World Bulletin / News Desk
While leaders and lawmakers in Western Balkan countries are fighting corruption, putting efforts into EU accession and building stable economies, many citizens' focus this week shifted to Wednesday's court verdict on former Bosnian Serb commander Ratko Mladic.
Mladic, now 74, used to be Europe's most wanted man after his role in the 1992-1995 Bosnian War.
He was the commander of the Army of Republika Srpska which was established in Bosnia and Herzegovina at the beginning of the country’s brutal civil war amid the breakup of Yugoslavia.
Wednesday's 523-day trial could end in the conviction of Mladic on a range of war crimes charges. He may also receive sentencing on the same day.
The court itself will wind up on Dec. 31, bringing an end to a painful and bloody chapter in postwar European history.
He and the forces under his command have been linked to genocide committed in Bosnia, particularly in Srebrenica, Europe's worst atrocity since World War II, where more than 8,000 Bosnian Muslim men and boys were killed over several days in 1995 by Serb forces.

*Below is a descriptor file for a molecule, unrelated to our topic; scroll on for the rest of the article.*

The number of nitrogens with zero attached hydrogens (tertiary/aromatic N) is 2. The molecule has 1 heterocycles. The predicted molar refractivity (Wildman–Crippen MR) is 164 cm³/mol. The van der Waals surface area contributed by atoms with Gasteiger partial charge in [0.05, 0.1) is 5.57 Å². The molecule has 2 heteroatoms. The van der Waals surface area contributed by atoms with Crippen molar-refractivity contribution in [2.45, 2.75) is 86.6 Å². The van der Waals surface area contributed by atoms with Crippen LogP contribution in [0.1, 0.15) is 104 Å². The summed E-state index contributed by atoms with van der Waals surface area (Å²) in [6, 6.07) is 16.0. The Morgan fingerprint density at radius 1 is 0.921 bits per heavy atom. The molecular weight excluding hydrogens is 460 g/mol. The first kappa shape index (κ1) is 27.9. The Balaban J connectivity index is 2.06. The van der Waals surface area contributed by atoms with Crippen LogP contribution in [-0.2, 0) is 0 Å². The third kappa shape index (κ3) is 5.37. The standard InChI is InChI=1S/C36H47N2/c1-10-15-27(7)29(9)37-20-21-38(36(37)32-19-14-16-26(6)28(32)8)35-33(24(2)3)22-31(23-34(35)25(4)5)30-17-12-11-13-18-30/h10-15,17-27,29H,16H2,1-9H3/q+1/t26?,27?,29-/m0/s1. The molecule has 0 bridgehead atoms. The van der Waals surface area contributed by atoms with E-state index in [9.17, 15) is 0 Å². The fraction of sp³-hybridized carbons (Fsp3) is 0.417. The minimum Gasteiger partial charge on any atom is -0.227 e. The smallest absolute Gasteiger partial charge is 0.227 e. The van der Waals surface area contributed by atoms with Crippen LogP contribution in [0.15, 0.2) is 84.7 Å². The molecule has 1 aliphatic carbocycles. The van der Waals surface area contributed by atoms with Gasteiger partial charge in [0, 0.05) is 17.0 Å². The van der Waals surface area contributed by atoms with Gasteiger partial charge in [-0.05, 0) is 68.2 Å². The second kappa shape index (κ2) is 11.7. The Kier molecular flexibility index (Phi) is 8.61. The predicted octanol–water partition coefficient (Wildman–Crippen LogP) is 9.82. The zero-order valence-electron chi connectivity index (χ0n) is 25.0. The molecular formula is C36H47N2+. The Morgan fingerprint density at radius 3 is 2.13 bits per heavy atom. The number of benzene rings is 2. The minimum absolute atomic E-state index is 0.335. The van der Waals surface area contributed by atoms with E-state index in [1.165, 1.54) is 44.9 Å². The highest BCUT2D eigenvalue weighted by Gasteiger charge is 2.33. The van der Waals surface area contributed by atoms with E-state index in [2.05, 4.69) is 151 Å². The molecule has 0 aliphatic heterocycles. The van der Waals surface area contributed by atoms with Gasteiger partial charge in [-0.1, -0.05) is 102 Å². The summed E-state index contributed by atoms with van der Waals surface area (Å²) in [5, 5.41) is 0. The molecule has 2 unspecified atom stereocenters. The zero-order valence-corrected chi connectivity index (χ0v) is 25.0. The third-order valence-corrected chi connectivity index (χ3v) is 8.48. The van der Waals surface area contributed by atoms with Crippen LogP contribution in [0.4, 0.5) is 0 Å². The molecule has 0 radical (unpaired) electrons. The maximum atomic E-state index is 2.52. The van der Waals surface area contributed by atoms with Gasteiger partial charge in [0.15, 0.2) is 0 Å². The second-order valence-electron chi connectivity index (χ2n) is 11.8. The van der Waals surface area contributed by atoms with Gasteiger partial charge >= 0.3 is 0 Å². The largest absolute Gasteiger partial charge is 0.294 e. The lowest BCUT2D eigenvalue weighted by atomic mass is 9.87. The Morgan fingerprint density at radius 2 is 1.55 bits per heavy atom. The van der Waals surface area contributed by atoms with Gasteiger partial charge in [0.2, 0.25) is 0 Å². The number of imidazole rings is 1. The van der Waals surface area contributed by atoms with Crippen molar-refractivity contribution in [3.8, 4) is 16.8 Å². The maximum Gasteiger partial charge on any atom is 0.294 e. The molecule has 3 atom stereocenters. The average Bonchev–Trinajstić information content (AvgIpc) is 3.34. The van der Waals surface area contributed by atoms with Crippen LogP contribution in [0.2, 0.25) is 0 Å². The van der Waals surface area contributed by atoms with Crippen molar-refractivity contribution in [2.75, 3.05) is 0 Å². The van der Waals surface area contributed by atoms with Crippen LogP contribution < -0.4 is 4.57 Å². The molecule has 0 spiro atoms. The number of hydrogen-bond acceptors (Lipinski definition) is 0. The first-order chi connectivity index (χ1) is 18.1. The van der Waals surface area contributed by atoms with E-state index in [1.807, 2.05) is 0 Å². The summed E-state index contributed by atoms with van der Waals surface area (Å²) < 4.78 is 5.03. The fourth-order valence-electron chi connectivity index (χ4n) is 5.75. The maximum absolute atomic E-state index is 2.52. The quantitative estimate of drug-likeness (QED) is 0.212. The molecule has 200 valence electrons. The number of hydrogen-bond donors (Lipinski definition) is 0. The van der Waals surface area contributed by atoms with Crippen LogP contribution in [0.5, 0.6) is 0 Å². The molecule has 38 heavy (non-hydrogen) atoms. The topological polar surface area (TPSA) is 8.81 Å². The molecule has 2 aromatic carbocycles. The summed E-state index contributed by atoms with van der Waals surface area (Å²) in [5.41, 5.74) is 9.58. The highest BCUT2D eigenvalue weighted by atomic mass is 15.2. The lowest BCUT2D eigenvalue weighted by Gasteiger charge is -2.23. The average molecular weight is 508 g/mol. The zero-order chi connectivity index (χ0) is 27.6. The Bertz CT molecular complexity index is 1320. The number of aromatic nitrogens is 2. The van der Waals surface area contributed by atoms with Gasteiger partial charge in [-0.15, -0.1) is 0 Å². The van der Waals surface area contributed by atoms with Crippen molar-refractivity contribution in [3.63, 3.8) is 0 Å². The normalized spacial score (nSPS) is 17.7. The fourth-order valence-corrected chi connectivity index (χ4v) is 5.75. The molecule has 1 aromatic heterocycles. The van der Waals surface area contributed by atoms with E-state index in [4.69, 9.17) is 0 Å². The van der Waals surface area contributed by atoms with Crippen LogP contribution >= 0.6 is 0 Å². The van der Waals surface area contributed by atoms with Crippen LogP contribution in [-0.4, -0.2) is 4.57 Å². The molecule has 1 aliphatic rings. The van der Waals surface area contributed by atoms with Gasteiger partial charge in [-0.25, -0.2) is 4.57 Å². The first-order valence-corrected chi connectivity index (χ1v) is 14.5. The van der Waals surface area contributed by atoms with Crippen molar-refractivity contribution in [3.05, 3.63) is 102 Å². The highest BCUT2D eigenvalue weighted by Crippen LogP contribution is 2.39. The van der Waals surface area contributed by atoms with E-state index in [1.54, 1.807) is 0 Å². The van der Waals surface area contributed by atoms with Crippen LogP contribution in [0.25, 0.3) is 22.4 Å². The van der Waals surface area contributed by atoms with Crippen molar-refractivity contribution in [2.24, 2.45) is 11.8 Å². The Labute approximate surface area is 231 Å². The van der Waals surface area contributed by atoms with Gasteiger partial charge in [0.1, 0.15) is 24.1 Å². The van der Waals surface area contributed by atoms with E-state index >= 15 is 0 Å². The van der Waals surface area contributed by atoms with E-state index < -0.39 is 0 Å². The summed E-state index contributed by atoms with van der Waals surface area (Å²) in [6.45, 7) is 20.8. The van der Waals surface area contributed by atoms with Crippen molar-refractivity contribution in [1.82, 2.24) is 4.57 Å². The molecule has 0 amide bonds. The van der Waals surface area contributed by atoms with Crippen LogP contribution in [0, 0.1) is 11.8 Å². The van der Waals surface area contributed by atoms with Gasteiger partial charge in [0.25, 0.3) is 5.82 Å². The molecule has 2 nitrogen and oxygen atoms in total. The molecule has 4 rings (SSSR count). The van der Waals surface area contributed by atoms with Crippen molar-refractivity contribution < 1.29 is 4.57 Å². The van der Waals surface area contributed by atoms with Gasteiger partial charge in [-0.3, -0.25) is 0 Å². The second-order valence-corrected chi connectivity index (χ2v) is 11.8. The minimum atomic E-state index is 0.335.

However, Mladic is also known for his forces’ bloody 1,425-day siege of Sarajevo, the longest of a capital city in the history of modern warfare.
Almost 14,000 people were killed during the siege, nearly 5,500 of them being civilians.
A 15-year manhunt ended in 2011 when Mladic was found and handed over to The Hague tribunal for trial on May 31, 2011.
Mladic on Wednesday will face 11 individual and collective charges such as committing genocide, crimes against humanity plus violations of the laws and customs of war.
He has said he regrets innocent loss of life, but has denied the charges. His courtroom appearances have been marked by defiance, including a refusal to testify against fellow Bosnian Serb war crimes suspect, Radovan Karadzic.
Along with former president Slobodan Milosevic, Mladic and Karadzic represent the three most-senior Serb figures to have faced war crimes charges arising out of the bloody breakup of Yugoslavia after the end of communism.
Mladic, controversially, remains a hero to some Serbs.
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